Greenman's Occasional Organ

Ecosocialist. Syndicalist. Critical Techno-Progressive.

Saturday, May 06, 2006

Election results

Reading: Local paper, some pages of Finnegans Wake, Morning Star, some pages of "Past Caring" by Robert Goddard, Urban 75 bulletin boards, Matt Sellwood and Derek Wall's blogs.
Listening: Simply Red (Don't ask!).
Viewing: League One football scores and reports.

Well, New Labour got the drubbing that was predicted in the local elections. Blair responded predictably by reshuffling his cabinet. How long will this man go on? A good election for the Green Party, with inroads into a whole raft of new Councils across England, especially in London, which apart from the handful of Assembly members, the MEP and one or two Councillors (most durably Darren Johnson) has been a bit of a desert for Green political success. Now we have six Councillors in Lewisham and more across Lambeth, Islington, etc etc. Derek Wall was actively involved in the London campaigns -

And speaking of Derek - here is something on his (reportedly very good) book which I must get around to reading!

More news on the election from Oxford, where the Green Party now has 8 councillors and the IWCA (Independent Working Class Association) also gained another seat, from my colleague, Matt Sellwood -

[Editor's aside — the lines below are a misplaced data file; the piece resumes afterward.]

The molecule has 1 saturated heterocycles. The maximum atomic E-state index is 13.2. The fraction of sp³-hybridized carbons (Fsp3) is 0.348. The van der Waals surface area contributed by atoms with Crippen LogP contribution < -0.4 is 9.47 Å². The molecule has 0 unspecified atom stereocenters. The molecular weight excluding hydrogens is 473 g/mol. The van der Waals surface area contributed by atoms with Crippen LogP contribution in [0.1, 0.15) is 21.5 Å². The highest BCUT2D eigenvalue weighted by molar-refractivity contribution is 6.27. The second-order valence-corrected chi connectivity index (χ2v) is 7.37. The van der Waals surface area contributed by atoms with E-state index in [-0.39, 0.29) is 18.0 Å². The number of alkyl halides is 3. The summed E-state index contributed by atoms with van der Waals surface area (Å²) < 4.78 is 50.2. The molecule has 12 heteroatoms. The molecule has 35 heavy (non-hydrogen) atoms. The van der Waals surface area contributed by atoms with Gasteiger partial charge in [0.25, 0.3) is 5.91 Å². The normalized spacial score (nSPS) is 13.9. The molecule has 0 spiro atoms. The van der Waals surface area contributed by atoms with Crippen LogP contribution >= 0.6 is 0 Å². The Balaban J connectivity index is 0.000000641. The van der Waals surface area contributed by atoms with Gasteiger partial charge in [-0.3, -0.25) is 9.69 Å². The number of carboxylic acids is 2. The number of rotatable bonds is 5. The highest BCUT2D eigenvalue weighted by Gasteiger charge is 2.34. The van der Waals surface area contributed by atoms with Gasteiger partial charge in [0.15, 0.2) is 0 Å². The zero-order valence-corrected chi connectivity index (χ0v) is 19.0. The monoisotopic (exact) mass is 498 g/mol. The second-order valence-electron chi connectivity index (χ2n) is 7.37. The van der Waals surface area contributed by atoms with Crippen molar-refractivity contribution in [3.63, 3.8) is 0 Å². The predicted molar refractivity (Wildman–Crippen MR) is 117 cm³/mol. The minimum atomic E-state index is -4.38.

And here is Green Party News:

In Norwich the Green Party now has NINE councillors, and overall we are getting close to the 100 Principal Authority Councillors in England and Wales that has long been a target.

Hopefully the increasing spread of Green Councillors will bode well for both the areas where they can now have more influence and for the national campaigns against such things as the projected new wave of incinerators.

From an ecosocialist point of view I would argue that the new councillors should avoid formal coalition politics as they usually lead to the Greens being the whipping boys for failures without significant power to make changes. Many councillors have already achieved much both for their wards and at full Council level whilst maintaining a respectful distance from the backstabbing neo-liberal parties. Any alliances with parties of the centre or right, no mater how "pragmatic " or "useful" in the short term, make the longer term building of a progressive coalition for change at local and national level (involving union members, community organisations aand the broader left) much more difficult and unlikely. And in the longer term, the sort of political changes needed demand that sort of progressive/ left united front - fairweather allies from the (neo) Lib Dems and "green" Tories will jump ship long before we get to the stage of achieving the long term and sustainable changes that are needed. Those parties are about tinkering with or preserving the status quo, not a massive shift in wealth and power or real challenge to the neoliberal project. They are also hated by a good number of the people, political and anti-political that we need in our coalition. Greens have been praised for thinking long term - let us hope we see some of this from our new Councillors.

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